257. The Inkatha-affiliated union, the United Workers' Union of South Africa (UWUSA) was launched by Inkatha in May 1986 with considerable covert funding from the SAP's Security Branch. UWUSA served to check COSATU's progress, but also generated conflict in the work place because of its aggressive pro-Inkatha and anti-sanctions stance. In June 1986, UWUSA members killed eleven COSATU- affiliated miners and injured 115 others in clashes at the Hlobane colliery, near Vryheid. Conflict continued in the months following and in May 1987, the Pietermaritzburg Supreme Court granted National Union of Mineworkers members from the colliery an interdict restraining UWUSA members from assaulting them.
The KwaZulu Police
258. The KZP was created by statute in February 1981 and had jurisdiction over the largest and most populous dormitory townships in the former KwaZulu homeland. It was disbanded in 1994, with many of its members being incorporated into the newly established South African Police Services.
259. From its inception, the role of the KZP was controversial, and allegations of political bias in favour of Inkatha, and later the IFP, were levelled against it up to the date of its disbandment in 1994.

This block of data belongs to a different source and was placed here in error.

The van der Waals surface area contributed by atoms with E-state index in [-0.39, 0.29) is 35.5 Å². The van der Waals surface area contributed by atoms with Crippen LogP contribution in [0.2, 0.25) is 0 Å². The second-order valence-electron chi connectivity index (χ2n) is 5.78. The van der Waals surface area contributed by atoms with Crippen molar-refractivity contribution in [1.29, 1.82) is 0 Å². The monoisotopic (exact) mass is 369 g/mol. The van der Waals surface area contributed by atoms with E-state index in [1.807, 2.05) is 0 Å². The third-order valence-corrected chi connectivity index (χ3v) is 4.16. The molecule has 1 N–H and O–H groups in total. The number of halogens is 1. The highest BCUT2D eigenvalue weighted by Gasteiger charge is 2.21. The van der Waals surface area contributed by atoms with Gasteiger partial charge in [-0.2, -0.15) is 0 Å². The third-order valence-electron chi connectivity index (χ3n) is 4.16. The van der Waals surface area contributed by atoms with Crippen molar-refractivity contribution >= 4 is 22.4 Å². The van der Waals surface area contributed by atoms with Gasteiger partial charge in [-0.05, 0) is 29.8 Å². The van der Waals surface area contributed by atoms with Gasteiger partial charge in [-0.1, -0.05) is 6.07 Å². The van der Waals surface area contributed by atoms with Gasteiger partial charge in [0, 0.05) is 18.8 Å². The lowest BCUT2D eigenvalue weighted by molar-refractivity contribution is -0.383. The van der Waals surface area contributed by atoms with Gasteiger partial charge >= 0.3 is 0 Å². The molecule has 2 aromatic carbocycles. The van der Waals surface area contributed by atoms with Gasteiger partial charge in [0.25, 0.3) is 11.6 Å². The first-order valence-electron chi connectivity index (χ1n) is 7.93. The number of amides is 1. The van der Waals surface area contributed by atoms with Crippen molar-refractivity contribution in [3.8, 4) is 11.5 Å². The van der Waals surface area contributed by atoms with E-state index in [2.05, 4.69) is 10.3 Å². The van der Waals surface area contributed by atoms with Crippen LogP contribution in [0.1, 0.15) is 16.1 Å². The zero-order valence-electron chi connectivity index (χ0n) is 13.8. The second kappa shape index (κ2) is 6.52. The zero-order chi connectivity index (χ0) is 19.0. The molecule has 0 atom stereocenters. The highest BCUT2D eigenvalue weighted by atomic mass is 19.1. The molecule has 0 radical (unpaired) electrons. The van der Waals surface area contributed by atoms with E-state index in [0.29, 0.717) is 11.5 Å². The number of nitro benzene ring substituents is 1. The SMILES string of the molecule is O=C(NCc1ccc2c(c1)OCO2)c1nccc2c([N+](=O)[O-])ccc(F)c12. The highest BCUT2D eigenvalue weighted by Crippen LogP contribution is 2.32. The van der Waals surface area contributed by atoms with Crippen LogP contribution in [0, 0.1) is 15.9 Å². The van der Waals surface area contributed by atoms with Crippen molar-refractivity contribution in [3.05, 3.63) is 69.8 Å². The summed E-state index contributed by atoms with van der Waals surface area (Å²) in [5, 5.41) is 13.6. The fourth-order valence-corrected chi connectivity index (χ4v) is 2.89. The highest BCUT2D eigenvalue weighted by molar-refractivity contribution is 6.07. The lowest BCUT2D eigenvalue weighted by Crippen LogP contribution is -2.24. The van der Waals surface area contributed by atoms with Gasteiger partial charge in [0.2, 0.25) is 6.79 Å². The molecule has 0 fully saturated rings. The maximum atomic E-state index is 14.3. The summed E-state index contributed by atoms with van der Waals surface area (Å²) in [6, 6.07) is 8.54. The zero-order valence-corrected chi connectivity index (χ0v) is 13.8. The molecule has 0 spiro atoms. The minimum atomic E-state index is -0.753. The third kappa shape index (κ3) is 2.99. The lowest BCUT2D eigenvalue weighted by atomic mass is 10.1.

260. The official policy of the KZP, stated in 1990 by the public relations officer of the force was that its members "may not belong to any political party." Whilst force members may not have been active members of the Inkatha, evidence submitted to the Commission shows that the KZP was a highly politicised, biased and partial police force, and was openly supportive of the IFP.
261. From the outset, Inkatha president Chief Mangosuthu Buthelezi was the Minister of Police for the KwaZulu Government. Furthermore, during the most critical period of political conflict in the province, from 1989 to 1992, the commissioner of the KZP was Major General J H ('Jac') Buchner, a former officer in the SAP Security Branch. Buchner was described by former police captain Dirk Coetzee as "one of South Africa's top security policemen", who had "established himself as a brilliant and ruthless opponent of the ANC - as interrogator, state witness, logistics expert and planner of raids on neighbouring states". Amongst other things, Buchner had been responsible for the recruitment and training of askaris (or former ANC guerrillas captured and induced to work for the South African security forces).